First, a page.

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Grief And Rage After Texas Elementary School Massacre; CNN Obtains Text Messages Gunman Sent Ahead Of Shooting; 19 Children, 2 Teachers Killed In One Classroom; Official: Gunman On Scene At Least 30 Minutes Before Being Shot. Aired 6-7p ET

Aired May 25, 2022 - 18:00   ET



JAKE TAPPER, CNN ANCHOR: Thanks one and all for being here. I really appreciate it. Follow me on Facebook, Instagram, Twitter and the TikTok @jaketapper. You can tweet the show @theleadcnn. If you ever miss an episode, you can listen to "THE LEAD" wherever you get your podcasts.

Our coverage continues now with one Mr. Wolf Blitzer right next door in a place I like to call THE SITUATION ROOM. See you tomorrow.

WOLF BLITZER, CNN ANCHOR: Happening now, grief and rage after the deadliest U.S. school shooting in nearly a decade, officials now revealing that the gunman posted messages about his plans minutes before he massacred 19 children and 2 teachers at a Texas elementary school. He also sent chilling texts about the attack to a girl he had met online. CNN has obtained those texts. Stand by for our exclusive report.

Also tonight, we're learning more about the innocent victims all gunned down in one classroom. Parents sharing stories about the wonderful young children they loved and lost and the heartbreak that will last forever.

Our correspondents are covering every angle of this story, including CNN teams on the scene in Texas.

We want to welcome our viewers here in the United States and around the world. I'm Wolf Blitzer. You're in THE SITUATION ROOM.

Tonight, investigators are starting to put together the pieces of America's newest shooting massacre. The epidemic of gun violence invading yet another school and claiming 21 more innocent lives, most of them young kids.

CNN National Correspondent Jason Carroll begins our coverage at the scene of the attack in Texas. Jason, state officials revealed new details of how this horrible rampage played out.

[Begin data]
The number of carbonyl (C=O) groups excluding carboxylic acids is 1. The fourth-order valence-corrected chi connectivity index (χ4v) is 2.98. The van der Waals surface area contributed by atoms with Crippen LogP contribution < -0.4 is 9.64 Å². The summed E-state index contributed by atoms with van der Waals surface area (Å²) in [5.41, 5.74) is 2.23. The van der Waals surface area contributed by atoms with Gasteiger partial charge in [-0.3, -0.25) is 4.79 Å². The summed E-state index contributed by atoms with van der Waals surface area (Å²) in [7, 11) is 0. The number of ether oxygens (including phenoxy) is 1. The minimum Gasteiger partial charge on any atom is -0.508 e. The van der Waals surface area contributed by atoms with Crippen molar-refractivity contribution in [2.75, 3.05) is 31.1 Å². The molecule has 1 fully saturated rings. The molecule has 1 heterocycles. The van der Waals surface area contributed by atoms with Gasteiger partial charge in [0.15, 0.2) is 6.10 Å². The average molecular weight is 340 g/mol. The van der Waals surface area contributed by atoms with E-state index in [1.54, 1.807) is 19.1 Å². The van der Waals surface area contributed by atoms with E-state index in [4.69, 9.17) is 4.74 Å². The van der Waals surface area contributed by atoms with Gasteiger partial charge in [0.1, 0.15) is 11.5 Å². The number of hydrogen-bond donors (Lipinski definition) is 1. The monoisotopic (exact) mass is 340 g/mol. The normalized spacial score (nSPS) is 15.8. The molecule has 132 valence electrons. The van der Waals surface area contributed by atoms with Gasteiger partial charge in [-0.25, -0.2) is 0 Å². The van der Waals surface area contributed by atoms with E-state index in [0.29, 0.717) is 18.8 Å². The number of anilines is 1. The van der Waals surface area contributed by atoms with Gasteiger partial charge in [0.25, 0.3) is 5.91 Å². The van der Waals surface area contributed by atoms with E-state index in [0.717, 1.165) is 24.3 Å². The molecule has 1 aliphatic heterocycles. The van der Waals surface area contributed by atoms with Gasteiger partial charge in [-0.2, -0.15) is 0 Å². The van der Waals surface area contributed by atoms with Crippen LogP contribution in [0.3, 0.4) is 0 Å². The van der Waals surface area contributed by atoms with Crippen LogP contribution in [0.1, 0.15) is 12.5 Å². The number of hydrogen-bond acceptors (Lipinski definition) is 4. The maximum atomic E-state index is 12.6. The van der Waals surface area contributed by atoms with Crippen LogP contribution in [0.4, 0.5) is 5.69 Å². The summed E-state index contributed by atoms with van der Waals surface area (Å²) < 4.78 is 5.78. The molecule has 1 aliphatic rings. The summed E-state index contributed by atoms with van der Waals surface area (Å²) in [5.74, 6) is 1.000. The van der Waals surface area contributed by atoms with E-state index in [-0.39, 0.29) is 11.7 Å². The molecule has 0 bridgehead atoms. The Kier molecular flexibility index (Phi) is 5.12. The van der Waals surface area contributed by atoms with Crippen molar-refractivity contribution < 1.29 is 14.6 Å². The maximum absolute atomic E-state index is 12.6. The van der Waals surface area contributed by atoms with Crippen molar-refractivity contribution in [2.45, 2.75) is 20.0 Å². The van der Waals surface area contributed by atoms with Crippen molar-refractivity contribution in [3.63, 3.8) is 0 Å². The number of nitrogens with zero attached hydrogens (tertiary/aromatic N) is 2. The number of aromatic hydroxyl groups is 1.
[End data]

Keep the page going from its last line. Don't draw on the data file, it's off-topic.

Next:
JASON CARROLL, CNN NATIONAL CORRESPONDENT: And, Wolf, just a day after the shooting, the gravity of what's happened here has begun to sink in even more with this community. The governor here is saying that as far as they can tell so far, the suspect, the shooter here, had no known mental health history. He also had no known criminal history. And according to what they're saying, he purchased the assault weapons that he used for the shooting just last week.


GOV. GREG ABBOTT (R-TX): These kids will never attend school again.

CARROLL (voice over): Tonight, authorities revealed new details about what unfolded as the gunman entered Robb Elementary School and opened fire on a fourth grade classroom.

STEVEN MCGRAW, DIRECTOR, TEXAS DEPARTMENT OF PUBLIC SAFETY: The subject was able to make it into the school, as the governor reported. He went down a hallway, turned right and then turned left and there were two classrooms that were adjoining. That's where the carnage began.

CARROLL: Law enforcement estimate the shooter was inside the school for 30 minutes.

ABBOTT: Border patrol consolidated ISD officers, police, sheriffs, and DPS officers converged on that classroom and a border patrol officer killed the gunman.

CARROLL: At least 19 children and 2 adults were killed only two days before the end of the school year. Officials say the gunman acted alone.

ABBOTT: The gunman was 18 years old and reportedly a high school dropout. Reportedly, there has been no criminal history identified yet. There was no known mental health history of the gunman.

CARROLL: The rampage began at his grandmother's home. Authorities revealing messages he sent just before he carried out his attacks.

ABBOTT: The first post was to the point of he said, I'm going to shoot my grandmother. The second post was, I shot my grandmother. The third post, maybe less than 15 minutes before arriving at the school, was, I'm going to shoot an elementary school.

CARROLL: Abbott says the gunman shot the grandmother in the face and then she contacted police. She is now fighting for her life. After leaving his grandmother's home, the gunman crashed her truck in a ditch, leaving the vehicle and walking toward the school with a long rifle and wearing tactical gear.

The gunman had legally purchased two AR platform rifles, posting an image of the guns on Instagram, sending an ominous message to one user that he had a little secret hours before the shooting.

Families throughout the community heartbroken, directly impacting even the officials responding to the scene.

ABBOTT: In addition to the students and the faculty, there were three officers who were injured who all remain in good condition. One deputy sheriff lost a daughter in that school. (END VIDEOTAPE)


CARROLL (on camera): And, Wolf, in addition to the assault weapons that were purchased last week, the 18-year-old shooter also purchased 375 rounds of ammo, again, all legally, all this as investigators try to piece together a motive for what happened. Wolf?

BLITZER: All right. Jason, thank you very much. Jason Carroll on the scene for us.

Let's hear more now from some of the families who are remembering the victims and sharing their own enormous grief right now.

CNN's Boris Sanchez has their stories.